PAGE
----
Touch interaction is of course the highlight of this tablet netbook. The capacitive screen felt smooth and solid under the finger, and interacting with Windows 7 was as painless as one can expect from an OS not really built with touch in mind. In tablet mode the Duo automatically re-orients its desktop, though when turning the netbook's lid into its screen with the keyboard facing away (essentially for comfortable viewing on cramped aeroplane tables when the seats are back) you have to manually flip the desktop using Intel's graphics driver.
To enhance the touch experience, Dell has added its own custom Stage software, which the Duo shares (in a subtly adjusted form) with the company's new touch-capable All-In-One PCs. The interface is mainly media focused, and mostly came across as fairly slick. There were a few bugs and issues, but as Stage was still in beta, we're assuming these will be ironed out by the time it gets released.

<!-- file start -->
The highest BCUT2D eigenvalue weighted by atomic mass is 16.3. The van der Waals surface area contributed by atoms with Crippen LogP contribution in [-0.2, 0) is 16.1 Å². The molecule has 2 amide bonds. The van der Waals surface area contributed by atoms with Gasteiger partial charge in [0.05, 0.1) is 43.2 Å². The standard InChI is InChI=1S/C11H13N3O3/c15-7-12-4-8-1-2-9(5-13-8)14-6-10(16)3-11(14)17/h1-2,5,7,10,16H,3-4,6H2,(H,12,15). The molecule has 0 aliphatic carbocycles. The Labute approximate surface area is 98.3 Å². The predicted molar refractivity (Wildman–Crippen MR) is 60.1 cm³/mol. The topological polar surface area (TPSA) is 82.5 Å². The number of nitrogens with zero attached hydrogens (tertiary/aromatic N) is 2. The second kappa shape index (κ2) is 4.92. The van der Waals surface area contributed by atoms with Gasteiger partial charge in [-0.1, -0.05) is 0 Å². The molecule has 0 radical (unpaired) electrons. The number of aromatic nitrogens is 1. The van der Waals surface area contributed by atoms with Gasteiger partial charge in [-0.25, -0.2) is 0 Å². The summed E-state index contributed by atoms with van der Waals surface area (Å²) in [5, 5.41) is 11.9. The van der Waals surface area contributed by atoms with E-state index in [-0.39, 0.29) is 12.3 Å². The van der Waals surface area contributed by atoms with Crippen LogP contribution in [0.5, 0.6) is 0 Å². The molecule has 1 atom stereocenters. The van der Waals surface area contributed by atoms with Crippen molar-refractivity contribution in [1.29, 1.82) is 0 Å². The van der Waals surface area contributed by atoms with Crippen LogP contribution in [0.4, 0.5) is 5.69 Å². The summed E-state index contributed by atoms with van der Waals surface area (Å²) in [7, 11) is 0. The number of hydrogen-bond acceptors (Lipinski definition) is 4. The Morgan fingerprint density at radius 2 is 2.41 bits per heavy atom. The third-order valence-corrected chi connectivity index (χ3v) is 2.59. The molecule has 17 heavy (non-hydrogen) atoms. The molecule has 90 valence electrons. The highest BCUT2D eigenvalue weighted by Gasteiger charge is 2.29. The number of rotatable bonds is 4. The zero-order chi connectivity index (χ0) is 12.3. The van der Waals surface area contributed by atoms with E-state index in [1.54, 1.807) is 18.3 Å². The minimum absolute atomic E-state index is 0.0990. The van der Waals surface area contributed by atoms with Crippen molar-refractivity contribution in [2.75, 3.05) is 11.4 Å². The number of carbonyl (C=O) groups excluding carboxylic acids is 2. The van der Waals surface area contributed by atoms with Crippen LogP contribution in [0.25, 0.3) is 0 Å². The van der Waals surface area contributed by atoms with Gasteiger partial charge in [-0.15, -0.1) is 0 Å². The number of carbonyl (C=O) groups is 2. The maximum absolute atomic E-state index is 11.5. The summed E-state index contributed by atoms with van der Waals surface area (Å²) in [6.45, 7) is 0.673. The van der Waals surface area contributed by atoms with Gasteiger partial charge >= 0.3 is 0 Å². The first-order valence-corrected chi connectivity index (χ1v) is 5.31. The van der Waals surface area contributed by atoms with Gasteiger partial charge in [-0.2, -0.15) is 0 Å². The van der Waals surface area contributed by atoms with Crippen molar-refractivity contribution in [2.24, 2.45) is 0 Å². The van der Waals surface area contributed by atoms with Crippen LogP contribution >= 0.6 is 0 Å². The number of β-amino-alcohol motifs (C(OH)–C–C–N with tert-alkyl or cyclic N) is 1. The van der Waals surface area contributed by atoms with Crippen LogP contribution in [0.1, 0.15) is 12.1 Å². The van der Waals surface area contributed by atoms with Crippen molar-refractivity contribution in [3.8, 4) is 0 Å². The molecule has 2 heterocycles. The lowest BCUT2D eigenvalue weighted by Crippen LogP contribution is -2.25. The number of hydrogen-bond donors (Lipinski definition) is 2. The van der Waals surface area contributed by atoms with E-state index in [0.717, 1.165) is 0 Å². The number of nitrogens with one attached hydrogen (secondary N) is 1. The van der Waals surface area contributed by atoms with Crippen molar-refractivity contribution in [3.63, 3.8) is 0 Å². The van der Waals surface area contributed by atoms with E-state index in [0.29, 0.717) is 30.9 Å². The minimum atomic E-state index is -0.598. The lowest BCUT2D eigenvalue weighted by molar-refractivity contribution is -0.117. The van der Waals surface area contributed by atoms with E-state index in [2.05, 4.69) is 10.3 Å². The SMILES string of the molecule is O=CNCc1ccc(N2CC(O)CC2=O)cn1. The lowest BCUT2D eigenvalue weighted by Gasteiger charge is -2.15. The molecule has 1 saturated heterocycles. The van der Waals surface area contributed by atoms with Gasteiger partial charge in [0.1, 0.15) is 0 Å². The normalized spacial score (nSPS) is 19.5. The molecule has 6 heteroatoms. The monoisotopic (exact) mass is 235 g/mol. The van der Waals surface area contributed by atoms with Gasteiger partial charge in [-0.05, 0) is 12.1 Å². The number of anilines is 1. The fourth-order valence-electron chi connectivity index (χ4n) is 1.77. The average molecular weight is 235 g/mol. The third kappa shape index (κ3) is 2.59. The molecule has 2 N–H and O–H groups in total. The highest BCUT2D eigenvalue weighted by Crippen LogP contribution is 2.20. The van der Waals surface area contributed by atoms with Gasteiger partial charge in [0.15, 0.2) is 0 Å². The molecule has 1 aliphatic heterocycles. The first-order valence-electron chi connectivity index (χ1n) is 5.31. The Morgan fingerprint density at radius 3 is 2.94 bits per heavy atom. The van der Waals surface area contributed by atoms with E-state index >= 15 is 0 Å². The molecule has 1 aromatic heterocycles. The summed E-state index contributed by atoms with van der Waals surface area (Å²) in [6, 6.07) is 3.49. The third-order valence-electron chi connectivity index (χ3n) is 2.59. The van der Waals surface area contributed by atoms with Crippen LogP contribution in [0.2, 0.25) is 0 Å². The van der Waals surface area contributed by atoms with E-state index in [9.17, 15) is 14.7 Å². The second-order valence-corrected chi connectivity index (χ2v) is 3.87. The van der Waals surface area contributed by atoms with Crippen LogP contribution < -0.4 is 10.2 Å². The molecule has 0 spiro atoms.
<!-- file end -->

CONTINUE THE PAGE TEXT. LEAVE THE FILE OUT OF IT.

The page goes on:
Unfortunately, an issue that isn't as easy to fix is the screen's very poor viewing angles – already a problem on an ordinary laptop or netbook, but much more so on a device that can be used as a tablet. When looking even slightly off-centre, both contrast and colours were affected dramatically. It certainly doesn't make the Duo unusable, but remains an area where Apple's iPad maintains a significant advantage.
Though we didn't get the chance to test the Audio Station's… audio (courtesy of JBL's speaker tech), its looks and build are just as appealing as the Duo's, and the two slot together seamlessly. When docked, the Duo becomes an alarm clock with a pretty aquarium background, though of course all its other functions are still available.
With a UK MSRP of £450, Dell's Inspiron Duo demans a premium price, but despite a few issues it does do a lot to justify this. Let us know in the comments if you feel it makes for a good alternative to the likes of the Apple iPad, Samsung Galaxy Tab or even ViewPad 7, or if you would rather have a full-fat alternative like the HP TouchSmart tm2.